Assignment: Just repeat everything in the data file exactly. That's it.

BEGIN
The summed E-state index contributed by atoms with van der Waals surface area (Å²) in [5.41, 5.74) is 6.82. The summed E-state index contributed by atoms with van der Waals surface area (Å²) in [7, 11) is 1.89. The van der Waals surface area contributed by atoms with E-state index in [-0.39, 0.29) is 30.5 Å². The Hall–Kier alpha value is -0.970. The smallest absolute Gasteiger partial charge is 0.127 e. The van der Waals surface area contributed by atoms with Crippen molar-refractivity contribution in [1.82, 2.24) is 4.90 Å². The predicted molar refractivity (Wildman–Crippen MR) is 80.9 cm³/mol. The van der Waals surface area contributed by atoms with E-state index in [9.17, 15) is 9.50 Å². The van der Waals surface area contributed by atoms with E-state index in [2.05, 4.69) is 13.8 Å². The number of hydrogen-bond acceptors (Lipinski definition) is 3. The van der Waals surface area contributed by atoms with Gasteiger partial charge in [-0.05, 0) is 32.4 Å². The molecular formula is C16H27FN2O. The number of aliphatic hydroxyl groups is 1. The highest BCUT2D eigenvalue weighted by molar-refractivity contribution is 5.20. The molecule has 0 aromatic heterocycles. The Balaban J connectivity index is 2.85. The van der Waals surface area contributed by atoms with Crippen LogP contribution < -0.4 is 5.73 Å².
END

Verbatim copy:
The summed E-state index contributed by atoms with van der Waals surface area (Å²) in [5.41, 5.74) is 6.82. The summed E-state index contributed by atoms with van der Waals surface area (Å²) in [7, 11) is 1.89. The van der Waals surface area contributed by atoms with E-state index in [-0.39, 0.29) is 30.5 Å². The Hall–Kier alpha value is -0.970. The smallest absolute Gasteiger partial charge is 0.127 e. The van der Waals surface area contributed by atoms with Crippen molar-refractivity contribution in [1.82, 2.24) is 4.90 Å². The predicted molar refractivity (Wildman–Crippen MR) is 80.9 cm³/mol. The van der Waals surface area contributed by atoms with E-state index in [9.17, 15) is 9.50 Å². The van der Waals surface area contributed by atoms with E-state index in [2.05, 4.69) is 13.8 Å². The number of hydrogen-bond acceptors (Lipinski definition) is 3. The van der Waals surface area contributed by atoms with Gasteiger partial charge in [-0.05, 0) is 32.4 Å². The molecular formula is C16H27FN2O. The number of aliphatic hydroxyl groups is 1. The highest BCUT2D eigenvalue weighted by molar-refractivity contribution is 5.20. The molecule has 0 aromatic heterocycles. The Balaban J connectivity index is 2.85. The van der Waals surface area contributed by atoms with Crippen LogP contribution < -0.4 is 5.73 Å².